Cardiac CT scan

CT coronary angiogram with calcium scoring. A cardiac CT scan offers a non-invasive technique to evaluate the heart arteries and structure of the heart using X-rays.

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What is a Cardiac CT scan?

This scan is a form of diagnostic imaging using Computed tomography (CT), where high-resolution X-rays, create 3D images of your heart and coronary arteries. This scan is able to accurately detect the presence and extent of different plaques within your arteries, before they are detectable by other techniques. 

Often this scan is preceded by a heart calcium scan. This enables the measurement of calcified plaque within the heart arteries. This provides a powerful estimate of your risk of future heart attacks and permits the commencement of early protective treatment.

What happens during a cardiac CT scan?

The Harley Street Clinic is proud to be able to offer the latest and most accurate diagnostic equipment in CT scanning. In this video, Prof Ronak Rajani explains how a CT scan works and what happens during a cardiac CT scan.

Need to know

A CT scan usually lasts between 15 to 20 minutes and is done as an outpatient appointment. After a small drip (cannula) has been inserted in your arm, you’ll be escorted into the scanning room where you’ll be asked to lie comfortably on your back on the scanning table.

Four heart activity sensors will be positioned on your chest to obtain still images of your heart. An x-ray dye is injected into the drip, and the pictures are acquired as you move through the doughnut-shaped scanner. The total time you can expect to be on the scanner is approximately five minutes. After the scan you will be disconnected from heart activity sensors and escorted back into the waiting room.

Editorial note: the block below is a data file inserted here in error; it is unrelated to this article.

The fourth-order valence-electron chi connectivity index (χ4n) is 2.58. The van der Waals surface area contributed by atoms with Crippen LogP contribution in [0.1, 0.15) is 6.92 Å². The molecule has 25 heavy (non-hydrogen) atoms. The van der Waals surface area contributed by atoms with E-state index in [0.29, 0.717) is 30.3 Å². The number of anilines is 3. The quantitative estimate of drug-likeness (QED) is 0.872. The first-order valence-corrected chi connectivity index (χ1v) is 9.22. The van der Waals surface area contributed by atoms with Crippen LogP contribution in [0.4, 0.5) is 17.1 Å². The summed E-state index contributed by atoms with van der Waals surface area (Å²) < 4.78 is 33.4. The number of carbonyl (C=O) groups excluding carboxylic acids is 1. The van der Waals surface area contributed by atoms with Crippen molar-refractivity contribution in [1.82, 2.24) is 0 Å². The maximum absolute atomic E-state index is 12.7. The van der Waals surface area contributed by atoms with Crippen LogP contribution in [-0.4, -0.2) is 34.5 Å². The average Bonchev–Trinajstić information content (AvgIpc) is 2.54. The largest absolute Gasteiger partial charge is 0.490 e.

Your consultant will explain the test to you and answer any questions you may have. You’ll be asked not to consume a heavy meal for at least four hours prior to the scan, and to avoid caffeine-based products for up to 12 hours before your appointment. You may also be asked to take some tablets prior to your scan, these are to safely slow down and regulate your heart rate (beta-blockers). This helps to ensure the highest quality images can be taken at the low radiation doses.

Since the test is non-invasive, you will be able to return home shortly after your scan. If you are given an intravenous beta blocker, you may be asked to wait a short while until the effects of the medication wear off and your heart rate returns to normal. You will not be able to drive for at least three hours.

The images will be reviewed by your consultant radiologist and the results will be sent to your cardiologist. Your CT scan data may also be sent on for a HeartFlow Analysis. This is a sophisticated bioengineering analysis that enables a detailed assessment of your heart arteries, to assess the impact of any blockages on blood flow. Your consultant will speak to you about your results and any next steps.

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Providing the future in heart attack prevention, today

The Harley Street Clinic are the first and only private healthcare provider in the UK to offer patients CaRi-Heart®, a revolutionary new technology that uses AI to detect underlying risks that can lead to heart attacks in the future. By using artificial intelligence, CaRi-Heart® analyses the findings of a routine CT coronary angiogram scan and measures inflammation of blood vessels in and around the heart to identify whether a patient is at risk of a heart attack.  

The service is available to patients who have a referral from either their GP or consultant and can provide reassurance to those who have pre-existing heart problems or a family of heart disease. If results suggest an increased risk of heart attack, our team can begin working with you on putting preventative measures in place. 

Our Cardiac CT scan locations

The Cardiac Clinic

The Cardiac Clinic

London Bridge Hospital SE1 2PR London
London Bridge Hospital

London Bridge Hospital

27 Tooley Street SE1 2PR London
The Wellington Hospital

The Wellington Hospital

8A Wellington Place NW8 9LE London

This content is intended for general information only and does not replace the need for personal advice from a qualified health professional.